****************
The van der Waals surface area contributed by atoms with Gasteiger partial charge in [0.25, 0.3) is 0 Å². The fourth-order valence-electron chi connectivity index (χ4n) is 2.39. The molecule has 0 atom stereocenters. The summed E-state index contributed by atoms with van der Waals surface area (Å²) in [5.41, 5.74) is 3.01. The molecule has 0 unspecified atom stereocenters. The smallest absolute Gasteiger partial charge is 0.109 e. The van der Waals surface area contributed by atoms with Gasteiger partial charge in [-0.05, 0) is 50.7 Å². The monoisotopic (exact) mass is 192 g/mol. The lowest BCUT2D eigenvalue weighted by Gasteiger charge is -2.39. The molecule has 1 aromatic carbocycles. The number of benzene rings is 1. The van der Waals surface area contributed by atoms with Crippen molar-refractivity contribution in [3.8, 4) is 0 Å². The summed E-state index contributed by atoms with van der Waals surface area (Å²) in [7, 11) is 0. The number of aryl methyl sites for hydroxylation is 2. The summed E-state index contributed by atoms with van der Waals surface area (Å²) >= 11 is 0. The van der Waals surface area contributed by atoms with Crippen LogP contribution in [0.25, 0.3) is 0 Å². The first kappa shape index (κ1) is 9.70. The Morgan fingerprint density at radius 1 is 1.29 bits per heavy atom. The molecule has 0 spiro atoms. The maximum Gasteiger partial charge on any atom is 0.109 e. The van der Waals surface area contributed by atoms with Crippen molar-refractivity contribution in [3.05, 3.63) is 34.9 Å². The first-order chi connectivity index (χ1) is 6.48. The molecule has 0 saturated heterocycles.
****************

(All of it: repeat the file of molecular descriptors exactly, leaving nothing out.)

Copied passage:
The van der Waals surface area contributed by atoms with Gasteiger partial charge in [0.25, 0.3) is 0 Å². The fourth-order valence-electron chi connectivity index (χ4n) is 2.39. The molecule has 0 atom stereocenters. The summed E-state index contributed by atoms with van der Waals surface area (Å²) in [5.41, 5.74) is 3.01. The molecule has 0 unspecified atom stereocenters. The smallest absolute Gasteiger partial charge is 0.109 e. The van der Waals surface area contributed by atoms with Gasteiger partial charge in [-0.05, 0) is 50.7 Å². The monoisotopic (exact) mass is 192 g/mol. The lowest BCUT2D eigenvalue weighted by Gasteiger charge is -2.39. The molecule has 1 aromatic carbocycles. The number of benzene rings is 1. The van der Waals surface area contributed by atoms with Crippen molar-refractivity contribution in [3.8, 4) is 0 Å². The summed E-state index contributed by atoms with van der Waals surface area (Å²) in [7, 11) is 0. The number of aryl methyl sites for hydroxylation is 2. The summed E-state index contributed by atoms with van der Waals surface area (Å²) >= 11 is 0. The van der Waals surface area contributed by atoms with Crippen LogP contribution in [0.25, 0.3) is 0 Å². The first kappa shape index (κ1) is 9.70. The Morgan fingerprint density at radius 1 is 1.29 bits per heavy atom. The molecule has 0 spiro atoms. The maximum Gasteiger partial charge on any atom is 0.109 e. The van der Waals surface area contributed by atoms with Crippen molar-refractivity contribution in [3.05, 3.63) is 34.9 Å². The first-order chi connectivity index (χ1) is 6.48. The molecule has 0 saturated heterocycles.